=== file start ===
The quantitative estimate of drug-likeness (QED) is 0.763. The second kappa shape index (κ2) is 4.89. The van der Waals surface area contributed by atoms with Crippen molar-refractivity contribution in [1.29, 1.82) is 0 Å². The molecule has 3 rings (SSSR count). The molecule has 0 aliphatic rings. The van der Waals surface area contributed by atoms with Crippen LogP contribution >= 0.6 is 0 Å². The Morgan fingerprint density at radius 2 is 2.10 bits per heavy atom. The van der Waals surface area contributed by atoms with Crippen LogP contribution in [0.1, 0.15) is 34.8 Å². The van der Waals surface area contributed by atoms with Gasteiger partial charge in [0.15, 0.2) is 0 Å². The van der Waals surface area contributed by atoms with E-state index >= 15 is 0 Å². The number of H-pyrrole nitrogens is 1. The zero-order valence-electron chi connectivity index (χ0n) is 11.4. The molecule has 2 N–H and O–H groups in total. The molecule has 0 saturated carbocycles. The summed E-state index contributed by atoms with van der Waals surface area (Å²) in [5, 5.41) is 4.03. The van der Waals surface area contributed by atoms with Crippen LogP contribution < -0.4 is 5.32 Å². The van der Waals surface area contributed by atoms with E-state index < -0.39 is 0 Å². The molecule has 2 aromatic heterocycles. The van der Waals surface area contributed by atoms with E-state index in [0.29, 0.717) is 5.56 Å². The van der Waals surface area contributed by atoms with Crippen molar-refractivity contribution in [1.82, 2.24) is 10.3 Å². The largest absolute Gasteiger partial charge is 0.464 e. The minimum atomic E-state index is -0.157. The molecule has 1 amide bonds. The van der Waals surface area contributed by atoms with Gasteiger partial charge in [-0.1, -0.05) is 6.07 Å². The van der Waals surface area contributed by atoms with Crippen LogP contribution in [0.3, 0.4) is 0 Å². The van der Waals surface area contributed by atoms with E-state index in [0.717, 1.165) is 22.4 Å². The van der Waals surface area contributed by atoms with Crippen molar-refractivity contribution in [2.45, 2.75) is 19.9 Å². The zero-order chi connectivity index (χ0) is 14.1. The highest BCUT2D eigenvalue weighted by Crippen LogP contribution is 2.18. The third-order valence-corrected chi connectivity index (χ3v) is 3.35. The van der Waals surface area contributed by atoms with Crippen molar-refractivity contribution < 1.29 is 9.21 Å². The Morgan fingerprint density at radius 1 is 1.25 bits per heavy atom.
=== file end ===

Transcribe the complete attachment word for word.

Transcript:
The quantitative estimate of drug-likeness (QED) is 0.763. The second kappa shape index (κ2) is 4.89. The van der Waals surface area contributed by atoms with Crippen molar-refractivity contribution in [1.29, 1.82) is 0 Å². The molecule has 3 rings (SSSR count). The molecule has 0 aliphatic rings. The van der Waals surface area contributed by atoms with Crippen LogP contribution >= 0.6 is 0 Å². The Morgan fingerprint density at radius 2 is 2.10 bits per heavy atom. The van der Waals surface area contributed by atoms with Crippen LogP contribution in [0.1, 0.15) is 34.8 Å². The van der Waals surface area contributed by atoms with Gasteiger partial charge in [0.15, 0.2) is 0 Å². The van der Waals surface area contributed by atoms with E-state index >= 15 is 0 Å². The number of H-pyrrole nitrogens is 1. The zero-order valence-electron chi connectivity index (χ0n) is 11.4. The molecule has 2 N–H and O–H groups in total. The molecule has 0 saturated carbocycles. The summed E-state index contributed by atoms with van der Waals surface area (Å²) in [5, 5.41) is 4.03. The van der Waals surface area contributed by atoms with Crippen LogP contribution < -0.4 is 5.32 Å². The van der Waals surface area contributed by atoms with E-state index < -0.39 is 0 Å². The molecule has 2 aromatic heterocycles. The van der Waals surface area contributed by atoms with E-state index in [0.29, 0.717) is 5.56 Å². The van der Waals surface area contributed by atoms with Crippen molar-refractivity contribution in [1.82, 2.24) is 10.3 Å². The largest absolute Gasteiger partial charge is 0.464 e. The minimum atomic E-state index is -0.157. The molecule has 1 amide bonds. The van der Waals surface area contributed by atoms with Gasteiger partial charge in [-0.1, -0.05) is 6.07 Å². The van der Waals surface area contributed by atoms with Crippen LogP contribution in [0.3, 0.4) is 0 Å². The van der Waals surface area contributed by atoms with E-state index in [0.717, 1.165) is 22.4 Å². The van der Waals surface area contributed by atoms with Crippen molar-refractivity contribution in [2.45, 2.75) is 19.9 Å². The zero-order chi connectivity index (χ0) is 14.1. The highest BCUT2D eigenvalue weighted by Crippen LogP contribution is 2.18. The third-order valence-corrected chi connectivity index (χ3v) is 3.35. The van der Waals surface area contributed by atoms with Crippen molar-refractivity contribution < 1.29 is 9.21 Å². The Morgan fingerprint density at radius 1 is 1.25 bits per heavy atom.